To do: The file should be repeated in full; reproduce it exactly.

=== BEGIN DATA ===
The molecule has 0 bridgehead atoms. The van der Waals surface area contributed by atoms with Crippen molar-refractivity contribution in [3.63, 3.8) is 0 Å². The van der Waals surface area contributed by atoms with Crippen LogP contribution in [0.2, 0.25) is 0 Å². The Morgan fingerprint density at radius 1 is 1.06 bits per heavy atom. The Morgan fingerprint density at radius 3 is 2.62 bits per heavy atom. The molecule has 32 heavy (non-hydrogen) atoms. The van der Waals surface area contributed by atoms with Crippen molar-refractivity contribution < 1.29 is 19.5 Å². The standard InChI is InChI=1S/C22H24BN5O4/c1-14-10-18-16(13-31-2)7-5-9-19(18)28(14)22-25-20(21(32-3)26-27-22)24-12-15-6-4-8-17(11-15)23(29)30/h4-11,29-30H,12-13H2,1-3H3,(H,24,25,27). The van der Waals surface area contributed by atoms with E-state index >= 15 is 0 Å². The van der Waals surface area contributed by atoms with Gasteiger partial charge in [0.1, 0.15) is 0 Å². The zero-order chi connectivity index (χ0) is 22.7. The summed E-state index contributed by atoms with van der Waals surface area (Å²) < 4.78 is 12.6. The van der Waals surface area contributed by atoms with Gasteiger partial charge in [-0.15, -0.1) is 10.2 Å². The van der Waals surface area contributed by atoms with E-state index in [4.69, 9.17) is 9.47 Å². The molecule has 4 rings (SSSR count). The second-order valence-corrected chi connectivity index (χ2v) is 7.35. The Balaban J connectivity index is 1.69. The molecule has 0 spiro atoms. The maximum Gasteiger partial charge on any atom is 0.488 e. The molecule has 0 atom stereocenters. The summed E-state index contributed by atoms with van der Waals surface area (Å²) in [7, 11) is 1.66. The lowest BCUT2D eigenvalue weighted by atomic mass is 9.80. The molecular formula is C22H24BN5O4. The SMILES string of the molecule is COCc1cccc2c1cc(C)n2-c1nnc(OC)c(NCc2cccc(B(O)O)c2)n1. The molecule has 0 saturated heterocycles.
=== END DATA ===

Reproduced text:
The molecule has 0 bridgehead atoms. The van der Waals surface area contributed by atoms with Crippen molar-refractivity contribution in [3.63, 3.8) is 0 Å². The van der Waals surface area contributed by atoms with Crippen LogP contribution in [0.2, 0.25) is 0 Å². The Morgan fingerprint density at radius 1 is 1.06 bits per heavy atom. The Morgan fingerprint density at radius 3 is 2.62 bits per heavy atom. The molecule has 32 heavy (non-hydrogen) atoms. The van der Waals surface area contributed by atoms with Crippen molar-refractivity contribution < 1.29 is 19.5 Å². The standard InChI is InChI=1S/C22H24BN5O4/c1-14-10-18-16(13-31-2)7-5-9-19(18)28(14)22-25-20(21(32-3)26-27-22)24-12-15-6-4-8-17(11-15)23(29)30/h4-11,29-30H,12-13H2,1-3H3,(H,24,25,27). The van der Waals surface area contributed by atoms with E-state index >= 15 is 0 Å². The van der Waals surface area contributed by atoms with Gasteiger partial charge in [0.1, 0.15) is 0 Å². The zero-order chi connectivity index (χ0) is 22.7. The summed E-state index contributed by atoms with van der Waals surface area (Å²) < 4.78 is 12.6. The van der Waals surface area contributed by atoms with Gasteiger partial charge in [-0.15, -0.1) is 10.2 Å². The van der Waals surface area contributed by atoms with E-state index in [4.69, 9.17) is 9.47 Å². The molecule has 4 rings (SSSR count). The second-order valence-corrected chi connectivity index (χ2v) is 7.35. The Balaban J connectivity index is 1.69. The molecule has 0 spiro atoms. The maximum Gasteiger partial charge on any atom is 0.488 e. The molecule has 0 atom stereocenters. The summed E-state index contributed by atoms with van der Waals surface area (Å²) in [7, 11) is 1.66. The lowest BCUT2D eigenvalue weighted by atomic mass is 9.80. The molecular formula is C22H24BN5O4. The SMILES string of the molecule is COCc1cccc2c1cc(C)n2-c1nnc(OC)c(NCc2cccc(B(O)O)c2)n1. The molecule has 0 saturated heterocycles.